Liam Farrell: The Paralympic spirit is not given to us all

I thought it would be impossible to follow the Olympics, but the Paralympics were a fantastic success, two weeks of titanic athletic endeavour and white-hot competition, a testament to the indomitability of the human spirit.

As Emily the Gamesmaker said: 'Lifting the cloud of limitation.' London was again a magnificent and generous host and I hope the result is an enduring legacy.

Absolutely bouncing with enthusiasm about it all, I met Patsy in the street yesterday. Patsy has cerebral palsy, with spasticity and ataxia, but he is ambulant and unfailingly cheerful, and I could see a potential gold medal shining before my eyes.

'Patsy,' I said, so keen I started to babble. 'Did you see some of that sport in London, wasn't it incredible? We should try to build on that, open up more opportunities for our disabled athletes, give them something they can aim at, give them the encouragement they need.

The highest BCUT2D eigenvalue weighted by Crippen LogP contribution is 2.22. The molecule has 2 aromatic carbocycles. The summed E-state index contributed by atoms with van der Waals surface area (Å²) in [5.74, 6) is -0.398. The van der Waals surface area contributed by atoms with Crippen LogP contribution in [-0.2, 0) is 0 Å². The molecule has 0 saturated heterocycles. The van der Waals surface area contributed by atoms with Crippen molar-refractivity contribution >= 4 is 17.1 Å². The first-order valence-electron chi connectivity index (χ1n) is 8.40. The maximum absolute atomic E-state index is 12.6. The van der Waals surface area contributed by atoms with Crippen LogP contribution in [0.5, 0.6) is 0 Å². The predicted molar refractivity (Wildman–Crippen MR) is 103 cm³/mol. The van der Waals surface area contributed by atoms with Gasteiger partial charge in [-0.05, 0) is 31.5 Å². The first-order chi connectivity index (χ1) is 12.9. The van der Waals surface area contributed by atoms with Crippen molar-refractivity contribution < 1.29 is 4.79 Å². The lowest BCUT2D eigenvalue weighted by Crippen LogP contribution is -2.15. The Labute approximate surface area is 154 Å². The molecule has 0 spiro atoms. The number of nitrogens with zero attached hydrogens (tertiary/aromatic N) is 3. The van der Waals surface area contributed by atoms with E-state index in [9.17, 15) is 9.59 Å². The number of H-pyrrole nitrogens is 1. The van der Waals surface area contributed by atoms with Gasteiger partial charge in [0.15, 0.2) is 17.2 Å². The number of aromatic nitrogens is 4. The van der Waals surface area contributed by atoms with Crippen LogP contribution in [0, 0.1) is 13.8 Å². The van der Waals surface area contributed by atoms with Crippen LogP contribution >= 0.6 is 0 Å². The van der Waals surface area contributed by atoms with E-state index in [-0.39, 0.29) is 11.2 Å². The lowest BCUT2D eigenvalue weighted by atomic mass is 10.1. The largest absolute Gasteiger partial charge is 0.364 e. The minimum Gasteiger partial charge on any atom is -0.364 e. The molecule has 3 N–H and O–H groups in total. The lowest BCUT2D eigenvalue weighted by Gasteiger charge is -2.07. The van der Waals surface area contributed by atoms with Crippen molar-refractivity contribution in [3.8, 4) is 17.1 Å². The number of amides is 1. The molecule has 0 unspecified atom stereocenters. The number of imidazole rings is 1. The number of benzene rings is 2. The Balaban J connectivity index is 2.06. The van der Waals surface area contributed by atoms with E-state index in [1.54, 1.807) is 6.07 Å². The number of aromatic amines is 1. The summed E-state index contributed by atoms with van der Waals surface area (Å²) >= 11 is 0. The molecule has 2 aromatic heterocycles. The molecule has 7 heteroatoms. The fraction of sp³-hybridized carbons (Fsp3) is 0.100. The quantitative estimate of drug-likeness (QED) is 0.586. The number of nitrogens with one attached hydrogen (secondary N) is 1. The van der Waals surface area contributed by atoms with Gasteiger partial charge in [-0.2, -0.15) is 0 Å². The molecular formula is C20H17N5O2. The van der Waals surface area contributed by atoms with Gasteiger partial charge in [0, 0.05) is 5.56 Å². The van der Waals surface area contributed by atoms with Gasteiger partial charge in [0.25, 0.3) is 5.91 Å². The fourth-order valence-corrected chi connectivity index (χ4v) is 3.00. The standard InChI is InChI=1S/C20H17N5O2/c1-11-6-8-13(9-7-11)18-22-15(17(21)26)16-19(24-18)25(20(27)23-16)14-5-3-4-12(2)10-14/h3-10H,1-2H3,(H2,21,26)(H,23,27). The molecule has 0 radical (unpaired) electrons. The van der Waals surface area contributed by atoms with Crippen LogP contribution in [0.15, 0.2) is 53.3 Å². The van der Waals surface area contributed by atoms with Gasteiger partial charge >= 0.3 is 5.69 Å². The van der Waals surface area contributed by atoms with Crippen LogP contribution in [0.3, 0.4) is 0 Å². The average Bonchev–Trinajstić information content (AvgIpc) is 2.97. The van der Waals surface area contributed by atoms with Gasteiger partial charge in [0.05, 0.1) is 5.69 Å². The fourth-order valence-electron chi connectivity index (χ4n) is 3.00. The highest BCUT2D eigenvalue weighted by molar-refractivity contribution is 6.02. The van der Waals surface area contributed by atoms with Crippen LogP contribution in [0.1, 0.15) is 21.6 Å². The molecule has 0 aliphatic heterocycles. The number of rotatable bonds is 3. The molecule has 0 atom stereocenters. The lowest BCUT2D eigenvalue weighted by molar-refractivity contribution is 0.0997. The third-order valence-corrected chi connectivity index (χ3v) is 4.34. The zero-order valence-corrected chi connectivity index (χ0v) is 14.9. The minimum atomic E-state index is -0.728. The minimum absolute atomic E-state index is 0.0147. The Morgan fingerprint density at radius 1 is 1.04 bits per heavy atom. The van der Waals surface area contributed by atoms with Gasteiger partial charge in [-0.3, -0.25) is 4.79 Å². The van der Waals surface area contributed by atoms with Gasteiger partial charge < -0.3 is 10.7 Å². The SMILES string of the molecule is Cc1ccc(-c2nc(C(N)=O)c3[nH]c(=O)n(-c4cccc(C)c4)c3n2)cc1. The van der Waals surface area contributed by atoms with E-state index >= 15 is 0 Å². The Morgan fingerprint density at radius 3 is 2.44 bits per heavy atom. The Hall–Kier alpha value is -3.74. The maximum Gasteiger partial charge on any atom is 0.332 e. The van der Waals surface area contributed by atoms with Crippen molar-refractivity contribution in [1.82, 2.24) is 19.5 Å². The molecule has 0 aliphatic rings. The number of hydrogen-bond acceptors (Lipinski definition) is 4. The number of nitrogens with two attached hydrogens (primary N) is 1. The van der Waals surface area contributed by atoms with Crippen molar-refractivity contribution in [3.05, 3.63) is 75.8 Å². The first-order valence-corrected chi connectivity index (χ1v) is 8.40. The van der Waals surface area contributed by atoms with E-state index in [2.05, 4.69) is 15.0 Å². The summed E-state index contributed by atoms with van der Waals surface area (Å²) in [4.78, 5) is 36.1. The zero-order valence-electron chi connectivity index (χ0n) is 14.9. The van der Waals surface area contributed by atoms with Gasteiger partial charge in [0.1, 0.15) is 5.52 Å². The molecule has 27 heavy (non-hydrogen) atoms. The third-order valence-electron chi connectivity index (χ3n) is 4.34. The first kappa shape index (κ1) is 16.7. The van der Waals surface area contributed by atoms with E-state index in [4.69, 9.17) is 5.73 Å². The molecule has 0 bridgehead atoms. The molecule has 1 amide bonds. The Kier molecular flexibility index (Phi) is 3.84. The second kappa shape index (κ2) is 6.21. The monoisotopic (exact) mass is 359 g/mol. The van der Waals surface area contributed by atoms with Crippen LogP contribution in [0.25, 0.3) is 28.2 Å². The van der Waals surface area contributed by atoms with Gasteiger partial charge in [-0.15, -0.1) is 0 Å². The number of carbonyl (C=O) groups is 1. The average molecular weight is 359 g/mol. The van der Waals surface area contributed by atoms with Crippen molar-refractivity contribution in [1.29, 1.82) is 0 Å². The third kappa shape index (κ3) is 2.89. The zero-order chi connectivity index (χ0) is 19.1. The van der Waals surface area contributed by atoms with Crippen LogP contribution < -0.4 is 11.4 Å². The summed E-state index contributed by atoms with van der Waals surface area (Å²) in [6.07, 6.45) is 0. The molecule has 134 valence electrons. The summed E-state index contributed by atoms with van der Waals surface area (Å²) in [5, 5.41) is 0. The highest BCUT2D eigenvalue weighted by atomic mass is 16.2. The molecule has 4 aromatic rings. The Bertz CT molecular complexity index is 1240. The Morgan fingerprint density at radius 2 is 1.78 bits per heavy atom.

'The local Gaelic football club have training facilities and they'd be happy to help out; we could organise transport to the swimming pool and get a training programme going. And there are all sorts of different sports, suitable for everyone; you'd be brilliant, all your family are good footballers. We could get lottery support, I've had some preliminary thoughts about preparing a submission, and we'll get a fundraising campaign going, get the community behind us.

'Michael McKillop, you know, he won dual gold medals at 800 and 1,500m, and was named the male athlete who best exemplified the spirit of the Paralympics in London. He's from Ballymena, not too far away, I'm sure he'd come down and help us get going, he'd be an inspiration, a great role model, we'd get plenty of volunteers.

'I'm thinking Rio 2016. What a trip that would be, imagine the colour, the excitement, Copacabana beach, the statue of Christ the Redeemer, all the exotic colours, the hypnotic throb of the samba beat, not as many kidnappings or muggings as there used to be, it would be the trip of a lifetime, what about it?'

Patsy looked at me pityingly, then took out a cigarette and lit it slowly and thoughtfully.

'Nope,' he said, disappearing into the bookies. 'Wouldn't be for me, doc.'

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